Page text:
the classes $z_{(x,y)}$ correspond to the classes $s_{(x,y)}$ .
By [Reference Kass31, Thm. 7.5(ii)], the pair $({K}_A(v)_{{\mathbb C}}, \widetilde {\kappa }_{(x,y)})$ is deformation equivalent to the pair $(K_2(A_{{\mathbb C}}), t_{\tau }\circ [\operatorname {\mathrm {Id}}]^{[[3]]})$ for some $\tau \in A_{{\mathbb C}}[3]$ . In particular, these complex manifolds are diffeomorphic and so they have isomorphic cohomology rings. By [Reference Honigs21, Prop. 4.3] (see also the discussion in [Reference Kass31, §6.4]), the ${\mathbb Q}_{\ell }$ span of $\{z_{(x,y)}z_{(0,0)}\}_{(x,y) \in G_{A_{\mathbb C}}(v)}$ is an 80dimensional vector space of $H^4(K_A(v)_{{\mathbb C}},{\mathbb Q}_{\ell }(2))$ which is a direct sum complement to the subspace $\operatorname {\mathrm {Sym}}^2H^2(K_A(v)_{{\mathbb C}},{\mathbb Q}_{\ell }(1))$ .
Since the $s_{(x,y)}$ in $H^4(K_A(v)_{\bar {k}},{\mathbb Q}_{\ell }(2))$ correspond to the $z_{(x,y)}$ , it follows that
is an $80$ dimensional subspace of $H^4_{\mathrm {\acute{e}t}}(K_A(v)_{\bar {k}},{\mathbb Q}_{\ell }(2))$ which is a direct sum complement to $\operatorname {\mathrm {Sym}}^2H^2_{\mathrm {\acute{e}t}}(K_A(v)_{\bar {k}},{\mathbb Q}_{\ell }(1))$ .
By Lemma 4.2, we know that for $\sigma \in \operatorname {\mathrm {Gal}}(\bar {k}/k)$ ,
Thus, V is a Galoisinvariant subspace of $H^4_{\mathrm {\acute{e}t}}(K_A(v)_{\bar {k}},{\mathbb Q}_{\ell }(2))$ . Noting that ${\mathbb Q}_{\ell }[G_{A_{\bar {k}}}(v)]$ is semisimple by Maschke’s Theorem – the Galois action factors through a finite group representation determined by the finite extension of k over which $G_{A_{\bar {k}}}(v)$ is defined – and that $\sigma ^*(s_{(0,0)})=s_{(0,0)}$ , this shows that V is the $80$ dimensional subrepresentation of ${\mathbb Q}_{\ell }[G_{A_{\bar {k}}}(v)]$ such that
where the trivial representation corresponds to $(0,0)\in G_{A_{\bar {k}}}(v)$ . Hence, $H^4_{\mathrm {\acute{e}t}}(K_A(v)_{\bar {k}},{\mathbb Q}_{\ell }(2))$ has the decomposition as stated.
4.2 Results in positive characteristic via lifting
In this section we observe that, because Kummer varieties $K_A(v)$ defined over a field of positive characteristic lift to characteristic $0$ [Reference García and Lax17], we may use Theorem 4.4 to give a similar description of the middle cohomology.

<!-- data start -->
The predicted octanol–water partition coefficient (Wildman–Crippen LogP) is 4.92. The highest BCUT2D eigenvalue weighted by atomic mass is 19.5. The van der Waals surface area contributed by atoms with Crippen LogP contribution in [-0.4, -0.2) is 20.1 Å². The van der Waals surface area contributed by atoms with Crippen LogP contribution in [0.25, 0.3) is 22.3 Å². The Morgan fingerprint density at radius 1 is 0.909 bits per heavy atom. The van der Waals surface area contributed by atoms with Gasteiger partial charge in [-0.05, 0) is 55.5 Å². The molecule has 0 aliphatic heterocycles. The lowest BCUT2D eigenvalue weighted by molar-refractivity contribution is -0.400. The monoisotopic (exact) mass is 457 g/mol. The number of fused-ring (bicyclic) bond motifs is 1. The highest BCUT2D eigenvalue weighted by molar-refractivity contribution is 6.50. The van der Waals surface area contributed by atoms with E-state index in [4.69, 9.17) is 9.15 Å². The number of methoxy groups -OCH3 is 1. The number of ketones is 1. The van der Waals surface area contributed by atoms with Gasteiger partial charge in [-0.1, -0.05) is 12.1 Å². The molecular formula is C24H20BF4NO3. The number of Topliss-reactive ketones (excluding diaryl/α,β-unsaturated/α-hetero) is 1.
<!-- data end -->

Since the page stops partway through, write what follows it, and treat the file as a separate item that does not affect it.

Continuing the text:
Proposition 4.6. Suppose we have data as in Setting 2.4, where the base field k has characteristic $p>0$ . Then,
where $V'$ is the $80$ dimensional subrepresentation of ${\mathbb Q}_{\ell }[G_{A_{\bar {k}}}(v)]$ such that
and the trivial representation ${\mathbb Q}_{\ell }$ is the span of $(0,0)\in G_{A_{\bar {k}}}(v)$ .
Proof. As explained in the proof of [Reference García and Lax17, Prop. 6.9], it is possible to lift $K_A(v)$ to characteristic $0$ by lifting its defining data. That is, the data $(A,v,H,L,M)$ defined over k has a lift $(\mathcal {A}, v_W, \mathcal {H}, \mathcal {L}, \mathcal {M})$ to a complete discrete valuation ring W of characteristic zero with residue field k and field of fractions $F:=\operatorname {\mathrm {Frac}} W$ . Note that all of this lifting data can be recovered from a lift of $(A,H,L)$ . Indeed, lifting A automatically gives us a lift of $\hat {A}$ , and lifting line bundles on $\hat {A}$ amounts to lifting their Néron–Severi class; a lift of the Néron–Severi class of M is given by the Néron–Severi class of $\det (\Phi _{\mathcal P}(\mathcal {L}))$ . Call the specialization of $v_W$ to the generic fiber $v_F$ .
There is a surjection of Galois groups
which is given by restricting automorphisms to the ring of integers of $\bar {F}$ and then passing to the quotient $\bar {k}$ . By the smooth base change theorem [Reference Altman and Kleiman1, Exp. XVI, Corollaire 2.2], for $\ell \neq p$ , there are isomorphisms
which are equivariant with respect to the action of $\operatorname {\mathrm {Gal}}(\bar {F}/F)$ on the left and $\operatorname {\mathrm {Gal}}(\bar {k}/k)$ on the right, compatible with (4.1).
The isomorphisms of (4.2) are compatible with the ring structure on cohomology, so the isomorphism $H^4_{\mathrm {\acute{e}t}}(K_{A_{\bar {F}}}(v_F), {\mathbb Q}_{\ell }(2)) \cong H^4_{\mathrm {\acute{e}t}}(K_{A}(v)_{\bar {k}}, {\mathbb Q}_{\ell }(2))$ restricts to an isomorphism
which is again compatible with the respective Galois group actions.
Let the following be the decomposition given by Theorem 4.4:
and let $V' \subset H^4_{\mathrm {\acute{e}t}}(K_{A}(v)_{\bar {k}}, {\mathbb Q}_{\ell }(2))$ be the vector space complement to $\operatorname {\mathrm {Sym}}^2 H^2_{\mathrm {\acute{e}t}}(K_{A}(v)_{\bar {k}}, {\mathbb Q}_{\ell }(1))$ . Using the fact that V is a $\operatorname {\mathrm {Gal}}(\bar {F}/F)$ subrepresentation of $H^4_{\mathrm {\acute{e}t}}(K_{A_{\bar {F}}}(v_F), {\mathbb Q}_{\ell }(2))$ , we conclude that